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Uriah Heep aim to rock Newcastle Riverside for North East fans

Drummer Russell Gilbrook talks about a band still going strong after five decades of rock and roll

Uriah Heep on stage
Uriah Heep on stage

It’s a dilemma that’s unique to Uriah Heep. How on earth does a band with 24 studio albums under its belt settle on the perfect setlist?

“I think that’s the biggest problem that we have right now,” mused drummer Russell Gilbrook. “But of course it’s a nice problem to have. If we played all the songs that the fans wanted to hear every time we played a show then we’d be on stage for a week!

“When you’re restricted to 90 minutes or two hours there’s only so much you can do. We want to promote our new record, Outsider, because we’re very proud of that album and want to show it off.

“But of course we’d never dream of leaving out the likes of Easy Living and the other classics. So we work around that and fill in the blanks with some older songs that the band haven’t played in a while but the set list has to flow.

“We want the fans to enjoy their night and we want to take them on a rollercoaster ride of the old, the new and the rarely heard.”

That’s exactly what Newcastle’s Riverside crowd can expect when a band established in 1969 returns to Tyneside with founder member and guitarist Mick Box still stealing the show.

At 67, the Londoner should, by rights, be drawing on his pension and recalling the past. But Box is no ordinary musician. As 2014’s Outsider proves, his primary ambition is to shape the future.

“Musicians can become stale,” added Gilbrook. “But I just don’t see that with Mick. That’s the danger if, unlike Mick, you don’t love your job. If the job becomes tedious then it’s obvious to the fans.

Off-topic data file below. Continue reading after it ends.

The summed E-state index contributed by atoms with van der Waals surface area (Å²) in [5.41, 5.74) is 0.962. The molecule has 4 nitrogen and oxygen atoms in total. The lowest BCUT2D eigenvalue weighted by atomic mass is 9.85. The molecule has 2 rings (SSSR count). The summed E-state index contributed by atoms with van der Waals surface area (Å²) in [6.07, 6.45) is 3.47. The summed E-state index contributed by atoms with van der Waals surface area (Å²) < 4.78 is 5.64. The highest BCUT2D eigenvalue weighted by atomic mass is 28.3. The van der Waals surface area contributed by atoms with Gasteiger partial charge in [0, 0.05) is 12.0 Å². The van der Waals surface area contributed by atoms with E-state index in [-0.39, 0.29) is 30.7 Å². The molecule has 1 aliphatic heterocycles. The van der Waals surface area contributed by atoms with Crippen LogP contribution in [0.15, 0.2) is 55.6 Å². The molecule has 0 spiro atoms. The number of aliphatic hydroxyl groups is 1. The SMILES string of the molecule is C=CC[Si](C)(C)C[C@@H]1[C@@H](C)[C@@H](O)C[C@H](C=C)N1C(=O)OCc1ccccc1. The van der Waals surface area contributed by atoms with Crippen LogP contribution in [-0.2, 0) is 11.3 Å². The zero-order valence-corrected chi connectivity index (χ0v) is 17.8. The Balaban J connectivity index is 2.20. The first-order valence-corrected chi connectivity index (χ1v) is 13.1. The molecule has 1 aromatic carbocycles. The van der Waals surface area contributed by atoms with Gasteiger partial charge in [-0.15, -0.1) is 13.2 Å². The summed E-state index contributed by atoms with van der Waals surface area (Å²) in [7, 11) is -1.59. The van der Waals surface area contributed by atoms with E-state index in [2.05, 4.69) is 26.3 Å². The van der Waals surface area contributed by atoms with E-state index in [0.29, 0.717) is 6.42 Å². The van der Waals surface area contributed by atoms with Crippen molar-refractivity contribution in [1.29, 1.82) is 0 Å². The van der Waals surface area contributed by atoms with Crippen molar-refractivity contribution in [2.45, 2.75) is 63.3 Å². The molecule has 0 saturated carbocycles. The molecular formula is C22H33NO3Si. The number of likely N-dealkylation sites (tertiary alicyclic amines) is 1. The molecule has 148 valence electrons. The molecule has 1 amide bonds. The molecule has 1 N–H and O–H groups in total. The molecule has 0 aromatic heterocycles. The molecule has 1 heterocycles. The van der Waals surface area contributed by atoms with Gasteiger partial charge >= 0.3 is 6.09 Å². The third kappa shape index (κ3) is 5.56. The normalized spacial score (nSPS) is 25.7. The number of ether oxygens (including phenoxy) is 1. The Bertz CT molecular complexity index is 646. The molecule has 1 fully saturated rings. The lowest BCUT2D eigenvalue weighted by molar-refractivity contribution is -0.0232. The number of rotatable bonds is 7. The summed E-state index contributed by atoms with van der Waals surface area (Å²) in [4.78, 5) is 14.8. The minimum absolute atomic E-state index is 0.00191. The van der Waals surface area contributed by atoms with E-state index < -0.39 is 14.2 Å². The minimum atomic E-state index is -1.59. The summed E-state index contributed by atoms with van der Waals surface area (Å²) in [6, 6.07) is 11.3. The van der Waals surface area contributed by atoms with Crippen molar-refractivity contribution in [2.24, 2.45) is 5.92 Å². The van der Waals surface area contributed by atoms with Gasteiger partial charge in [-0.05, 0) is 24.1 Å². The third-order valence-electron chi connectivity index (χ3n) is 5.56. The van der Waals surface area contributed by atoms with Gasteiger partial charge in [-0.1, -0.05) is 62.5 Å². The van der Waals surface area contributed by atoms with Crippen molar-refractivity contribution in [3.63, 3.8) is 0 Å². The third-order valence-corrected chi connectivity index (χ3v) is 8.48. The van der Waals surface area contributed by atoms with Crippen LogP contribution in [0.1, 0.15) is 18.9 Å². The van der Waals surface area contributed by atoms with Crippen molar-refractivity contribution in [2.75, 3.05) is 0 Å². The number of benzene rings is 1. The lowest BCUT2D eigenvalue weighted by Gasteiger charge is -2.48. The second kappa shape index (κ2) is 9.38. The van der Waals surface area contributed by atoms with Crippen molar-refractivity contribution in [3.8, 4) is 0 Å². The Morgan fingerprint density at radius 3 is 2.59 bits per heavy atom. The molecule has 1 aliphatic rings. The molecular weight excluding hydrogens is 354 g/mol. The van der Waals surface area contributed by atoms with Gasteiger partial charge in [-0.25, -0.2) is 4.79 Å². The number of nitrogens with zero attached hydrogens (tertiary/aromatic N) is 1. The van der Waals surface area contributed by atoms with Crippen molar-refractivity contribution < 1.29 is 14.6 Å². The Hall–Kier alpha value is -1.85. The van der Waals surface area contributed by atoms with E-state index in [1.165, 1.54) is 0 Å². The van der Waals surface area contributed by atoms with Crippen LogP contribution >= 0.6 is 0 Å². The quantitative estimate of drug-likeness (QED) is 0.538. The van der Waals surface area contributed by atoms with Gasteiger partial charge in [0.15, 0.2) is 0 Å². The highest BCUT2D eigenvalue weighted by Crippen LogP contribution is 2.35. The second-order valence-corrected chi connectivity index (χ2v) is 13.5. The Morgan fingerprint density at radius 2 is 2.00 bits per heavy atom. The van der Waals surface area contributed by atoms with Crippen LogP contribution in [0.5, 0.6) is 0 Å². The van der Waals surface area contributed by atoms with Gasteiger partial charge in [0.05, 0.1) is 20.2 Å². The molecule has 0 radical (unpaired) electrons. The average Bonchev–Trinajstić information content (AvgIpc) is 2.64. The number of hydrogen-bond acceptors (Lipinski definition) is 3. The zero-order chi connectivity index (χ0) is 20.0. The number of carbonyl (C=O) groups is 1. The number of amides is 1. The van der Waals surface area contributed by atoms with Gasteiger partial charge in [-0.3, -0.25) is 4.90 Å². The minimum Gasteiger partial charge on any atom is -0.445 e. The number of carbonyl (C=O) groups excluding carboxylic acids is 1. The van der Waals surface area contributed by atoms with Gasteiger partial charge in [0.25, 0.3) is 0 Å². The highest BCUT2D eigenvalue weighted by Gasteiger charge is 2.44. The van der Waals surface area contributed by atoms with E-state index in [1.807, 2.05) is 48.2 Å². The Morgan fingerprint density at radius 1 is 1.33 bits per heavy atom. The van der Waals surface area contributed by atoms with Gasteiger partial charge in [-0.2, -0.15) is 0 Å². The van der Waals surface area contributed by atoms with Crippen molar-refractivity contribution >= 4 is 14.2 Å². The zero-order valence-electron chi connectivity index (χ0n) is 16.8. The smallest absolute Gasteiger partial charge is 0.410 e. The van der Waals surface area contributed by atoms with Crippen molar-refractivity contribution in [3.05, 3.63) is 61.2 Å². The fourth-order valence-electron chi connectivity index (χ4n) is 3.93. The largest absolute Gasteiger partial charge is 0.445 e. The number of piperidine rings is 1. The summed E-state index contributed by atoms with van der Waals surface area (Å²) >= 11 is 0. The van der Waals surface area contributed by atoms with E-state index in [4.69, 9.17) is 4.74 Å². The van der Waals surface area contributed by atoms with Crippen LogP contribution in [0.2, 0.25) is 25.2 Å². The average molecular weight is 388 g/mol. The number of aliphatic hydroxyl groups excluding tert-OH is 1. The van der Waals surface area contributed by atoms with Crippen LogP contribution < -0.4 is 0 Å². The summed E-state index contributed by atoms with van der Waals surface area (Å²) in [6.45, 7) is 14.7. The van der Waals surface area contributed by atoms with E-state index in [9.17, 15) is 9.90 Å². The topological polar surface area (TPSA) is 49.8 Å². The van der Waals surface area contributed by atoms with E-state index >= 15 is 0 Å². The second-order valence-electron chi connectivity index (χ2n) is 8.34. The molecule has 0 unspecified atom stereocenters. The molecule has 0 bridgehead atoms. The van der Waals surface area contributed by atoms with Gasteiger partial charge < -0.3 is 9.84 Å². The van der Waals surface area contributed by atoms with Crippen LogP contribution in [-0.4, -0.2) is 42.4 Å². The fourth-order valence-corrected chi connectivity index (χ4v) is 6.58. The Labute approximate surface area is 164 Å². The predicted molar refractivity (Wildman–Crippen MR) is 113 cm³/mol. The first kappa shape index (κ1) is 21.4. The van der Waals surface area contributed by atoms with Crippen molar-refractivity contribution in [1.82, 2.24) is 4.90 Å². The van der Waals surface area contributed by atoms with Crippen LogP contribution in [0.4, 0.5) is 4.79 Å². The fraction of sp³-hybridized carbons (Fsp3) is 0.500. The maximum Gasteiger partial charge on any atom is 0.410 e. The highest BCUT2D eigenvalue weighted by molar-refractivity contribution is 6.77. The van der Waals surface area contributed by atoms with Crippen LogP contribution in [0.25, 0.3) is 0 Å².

“Perhaps the people who come to shows don’t always understand the technology or what goes on behind the scenes but they can see when a musician’s heart is no longer in it. That’s when you get a bad show.

“People do lose that spark but Mick isn’t one of those people. He’s been doing this for 45 years and I reckon his body would just pack in if he suddenly retired from rock and roll.

“It’s what keeps him alive – playing shows, meeting fans and making music. I’m just so pleased I’m enjoying the ride alongside him.”

The Heep have played some huge shows in the past – they played 10 consecutive nights to almost 200,000 fans at Moscow’s Olympic Stadium in 1987 and wowed the Download Festival masses as recently as 2013.

However, Box and co. are never more comfortable than when they’re belting out the classics in a tiny club and this week’s Riverside show promises to be a genuine treat for the North East’s rock community.

“The tour’s going great,” added Gilbrook. “We play five songs from Outsider and brought back The Hanging Tree – I love that song. It’s what I call a real mid-tempo shuffle song.

“It’s one of those dirty old rock and roll shuffles. Classic Heep. “We’re playing July Morning, Sunrise and all the other fan favourites. And we’ve brought Bird Of Prey back into the show. There’s a little bit of everything.”

Uriah Heep play Newcastle Riverside on Wednesday, April 29. Tickets from www.seetickets.com


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